Blue Valentine, starring Ryan Gosling and Michelle Williams, is a superbly realistic drama about the deterioration of a couple's relationship over the course of six years. The film crosscuts between the first few weeks of their courtship and the last two days of their collapsing marriage.
Williams is Cindy, an emotionally repressed medical student who lives at home with her abusive father who keeps both her and her mother terrorized, and her thuggish, inconsiderate boyfriend, Bobby (Mike Vogel) is practically a carbon copy of Dad. Gosling is Dean, a high school dropout and would-be musician who works as a laborer and seems content to take life one day at a time. He's determined to fall in love, and when he sees Cindy for the first time, he enthusiastically tells his coworkers that she's the one. She confuses her attraction to his freewheeling attitude as an actual attraction to him, even though they couldn't be further apart. A relationship begins against everyone's better judgment.
She becomes pregnant, and she's sure the baby's is Bobby's, not Dean's. They go to an abortion clinic, but she can't bring herself to go through with the procedure. On the bus ride home, Dean proposes marriage and she gratefully accepts. Dean accepts the child, Frankie (Faith Wladyka) as his own, and they develop such a close relationship that Cindy is frequently jealous, proclaiming that she "doesn't want to raise two children."
By the time we see them in the last throes of their marriage, she's barely able to show any affection to her husband or child, while he stays in a state of drunken denial. He suggests they go to a sex motel (for which he has a gift certificate!) to try to rekindle some spark of affection, so they check into an appallingly tacky suite called "The Future Room" and get sloppily drunk.
She rejects his efforts at lovemaking and he ends up passed out on the bathroom floor. Early in the morning, she is called into work, so she leaves a note taped to the bathroom mirror and takes the car. When he wakes up, still bleary, he doesn't see the note and thinks she's abandoned him. He starts drinking again, finally discovers the note and takes the bus to her job—a clinic where she works as a nurse—for an angry confrontation.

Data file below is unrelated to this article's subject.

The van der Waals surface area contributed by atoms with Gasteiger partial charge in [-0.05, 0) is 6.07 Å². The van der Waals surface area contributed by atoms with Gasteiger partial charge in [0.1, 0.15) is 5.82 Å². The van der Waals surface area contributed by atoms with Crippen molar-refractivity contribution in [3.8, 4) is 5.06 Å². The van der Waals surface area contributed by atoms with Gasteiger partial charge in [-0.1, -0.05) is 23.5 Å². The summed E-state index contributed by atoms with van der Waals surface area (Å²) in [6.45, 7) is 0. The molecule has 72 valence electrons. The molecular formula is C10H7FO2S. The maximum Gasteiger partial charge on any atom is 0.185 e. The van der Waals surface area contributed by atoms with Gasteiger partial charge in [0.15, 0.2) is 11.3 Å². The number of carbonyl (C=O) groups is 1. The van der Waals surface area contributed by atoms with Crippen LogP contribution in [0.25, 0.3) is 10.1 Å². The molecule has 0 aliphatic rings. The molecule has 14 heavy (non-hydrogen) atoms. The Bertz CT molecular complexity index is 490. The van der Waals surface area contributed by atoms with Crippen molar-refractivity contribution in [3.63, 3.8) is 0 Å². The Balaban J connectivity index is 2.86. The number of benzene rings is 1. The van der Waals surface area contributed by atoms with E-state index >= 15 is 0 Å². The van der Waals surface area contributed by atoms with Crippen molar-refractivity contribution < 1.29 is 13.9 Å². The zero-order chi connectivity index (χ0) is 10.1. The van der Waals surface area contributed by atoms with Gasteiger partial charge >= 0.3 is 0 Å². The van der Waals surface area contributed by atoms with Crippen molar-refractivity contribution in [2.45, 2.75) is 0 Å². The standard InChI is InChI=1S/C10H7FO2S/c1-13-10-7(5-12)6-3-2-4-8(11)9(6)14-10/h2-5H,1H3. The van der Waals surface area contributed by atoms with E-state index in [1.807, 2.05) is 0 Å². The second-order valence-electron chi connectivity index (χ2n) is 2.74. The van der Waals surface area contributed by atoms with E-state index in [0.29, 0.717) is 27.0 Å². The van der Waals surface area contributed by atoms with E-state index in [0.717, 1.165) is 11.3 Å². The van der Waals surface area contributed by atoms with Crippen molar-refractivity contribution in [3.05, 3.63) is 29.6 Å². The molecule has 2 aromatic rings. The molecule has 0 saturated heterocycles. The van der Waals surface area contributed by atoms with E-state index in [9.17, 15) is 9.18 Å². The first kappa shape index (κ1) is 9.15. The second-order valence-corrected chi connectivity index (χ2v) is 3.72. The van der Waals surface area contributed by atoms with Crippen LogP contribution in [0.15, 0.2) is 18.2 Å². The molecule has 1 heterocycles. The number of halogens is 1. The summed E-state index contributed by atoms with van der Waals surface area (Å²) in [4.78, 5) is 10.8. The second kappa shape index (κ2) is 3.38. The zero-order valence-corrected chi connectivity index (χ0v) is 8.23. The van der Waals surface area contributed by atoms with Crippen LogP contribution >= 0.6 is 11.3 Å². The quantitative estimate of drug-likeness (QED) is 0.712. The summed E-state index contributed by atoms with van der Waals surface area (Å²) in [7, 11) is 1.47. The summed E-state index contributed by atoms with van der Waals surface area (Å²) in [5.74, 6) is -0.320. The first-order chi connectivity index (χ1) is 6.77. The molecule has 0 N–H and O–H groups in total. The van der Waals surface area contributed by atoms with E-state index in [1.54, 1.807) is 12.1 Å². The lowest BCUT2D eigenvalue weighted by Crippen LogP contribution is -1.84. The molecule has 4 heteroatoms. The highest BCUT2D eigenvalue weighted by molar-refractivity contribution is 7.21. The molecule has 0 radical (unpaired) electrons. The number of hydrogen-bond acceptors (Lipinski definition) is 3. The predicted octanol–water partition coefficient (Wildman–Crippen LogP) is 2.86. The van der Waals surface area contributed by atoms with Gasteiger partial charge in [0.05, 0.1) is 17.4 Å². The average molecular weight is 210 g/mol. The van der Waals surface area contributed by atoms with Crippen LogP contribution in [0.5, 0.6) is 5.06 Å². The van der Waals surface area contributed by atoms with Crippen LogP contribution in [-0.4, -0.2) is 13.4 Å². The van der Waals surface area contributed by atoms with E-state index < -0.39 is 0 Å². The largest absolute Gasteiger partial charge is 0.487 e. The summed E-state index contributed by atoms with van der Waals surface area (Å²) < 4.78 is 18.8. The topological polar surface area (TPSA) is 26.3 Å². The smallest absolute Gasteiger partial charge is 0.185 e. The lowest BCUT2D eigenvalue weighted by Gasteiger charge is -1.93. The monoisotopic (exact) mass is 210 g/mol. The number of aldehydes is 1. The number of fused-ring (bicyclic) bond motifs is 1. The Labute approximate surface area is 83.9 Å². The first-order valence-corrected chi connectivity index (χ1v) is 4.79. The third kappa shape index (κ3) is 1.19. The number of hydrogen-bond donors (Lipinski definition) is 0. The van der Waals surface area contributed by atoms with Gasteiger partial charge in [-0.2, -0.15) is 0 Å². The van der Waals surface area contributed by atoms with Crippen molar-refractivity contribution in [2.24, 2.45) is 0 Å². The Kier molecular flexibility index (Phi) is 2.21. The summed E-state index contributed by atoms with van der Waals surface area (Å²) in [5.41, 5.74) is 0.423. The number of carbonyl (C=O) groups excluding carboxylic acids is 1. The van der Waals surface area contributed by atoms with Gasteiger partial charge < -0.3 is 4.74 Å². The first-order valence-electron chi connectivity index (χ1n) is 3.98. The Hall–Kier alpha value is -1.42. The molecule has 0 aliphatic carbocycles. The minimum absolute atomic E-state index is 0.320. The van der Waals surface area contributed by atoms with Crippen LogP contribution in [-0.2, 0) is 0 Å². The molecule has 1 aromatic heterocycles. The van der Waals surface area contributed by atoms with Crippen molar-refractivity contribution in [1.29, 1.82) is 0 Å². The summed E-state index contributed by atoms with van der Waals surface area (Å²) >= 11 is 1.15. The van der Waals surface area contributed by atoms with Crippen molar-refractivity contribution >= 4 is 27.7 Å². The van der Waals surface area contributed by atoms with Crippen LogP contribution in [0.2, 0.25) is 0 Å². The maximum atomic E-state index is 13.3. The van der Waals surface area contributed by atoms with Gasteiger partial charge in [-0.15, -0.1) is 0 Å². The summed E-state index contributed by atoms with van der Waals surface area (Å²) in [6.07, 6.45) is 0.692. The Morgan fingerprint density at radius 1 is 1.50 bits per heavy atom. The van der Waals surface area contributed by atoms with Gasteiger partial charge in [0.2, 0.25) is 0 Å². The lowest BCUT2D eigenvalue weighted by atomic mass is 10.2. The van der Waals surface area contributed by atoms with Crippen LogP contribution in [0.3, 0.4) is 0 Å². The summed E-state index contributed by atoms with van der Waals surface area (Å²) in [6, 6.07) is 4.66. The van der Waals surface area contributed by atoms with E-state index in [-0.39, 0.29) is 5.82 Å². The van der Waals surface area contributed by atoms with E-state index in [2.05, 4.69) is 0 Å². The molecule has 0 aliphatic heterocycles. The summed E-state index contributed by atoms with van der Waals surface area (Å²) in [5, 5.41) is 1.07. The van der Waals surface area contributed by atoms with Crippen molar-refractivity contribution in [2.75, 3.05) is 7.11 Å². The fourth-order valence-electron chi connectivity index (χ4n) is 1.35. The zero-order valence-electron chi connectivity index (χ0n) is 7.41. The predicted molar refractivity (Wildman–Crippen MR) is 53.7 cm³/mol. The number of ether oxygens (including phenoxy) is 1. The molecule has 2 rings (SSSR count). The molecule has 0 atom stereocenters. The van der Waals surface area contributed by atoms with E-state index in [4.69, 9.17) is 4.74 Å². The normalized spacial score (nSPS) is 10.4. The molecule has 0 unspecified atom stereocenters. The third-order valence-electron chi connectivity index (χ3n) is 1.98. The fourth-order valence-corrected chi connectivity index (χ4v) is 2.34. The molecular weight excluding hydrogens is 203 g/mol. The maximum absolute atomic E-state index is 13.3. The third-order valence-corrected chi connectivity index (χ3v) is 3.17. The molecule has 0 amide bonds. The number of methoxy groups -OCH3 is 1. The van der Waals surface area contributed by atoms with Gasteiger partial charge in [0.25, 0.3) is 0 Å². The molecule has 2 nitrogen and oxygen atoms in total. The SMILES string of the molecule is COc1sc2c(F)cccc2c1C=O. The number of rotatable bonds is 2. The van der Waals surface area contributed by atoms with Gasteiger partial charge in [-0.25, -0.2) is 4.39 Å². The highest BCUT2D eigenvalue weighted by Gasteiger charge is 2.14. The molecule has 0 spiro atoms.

From this synopsis, this certainly doesn't sound like a particularly compelling story, but it is. It's all about capturing realism in a most convincing manner, and it excels at this. I love films that deliver little moments with convincingly-drawn characters realistically, and Blue Valentine is chock full of them. When Dean sees Cindy for the first time, they're visiting a nursing home for different reasons: she's visiting her grandmother (Jen Jones) and he's moving a new resident into his room. The care Dean takes in setting up the old man's belongings to make him feel at home is truly touching and immediately adds a great deal of charm to his character.
The near-abortion scene is disturbing, and Williams does a commendable job of expressing Cindy's increasing anguish even as she's being treated by two of the kindest, gentlest medical professionals in the business. My only complaint would be that the semi-improvisational style results in some repeated dialogue, particularly during the arguments, that becomes somewhat tedious.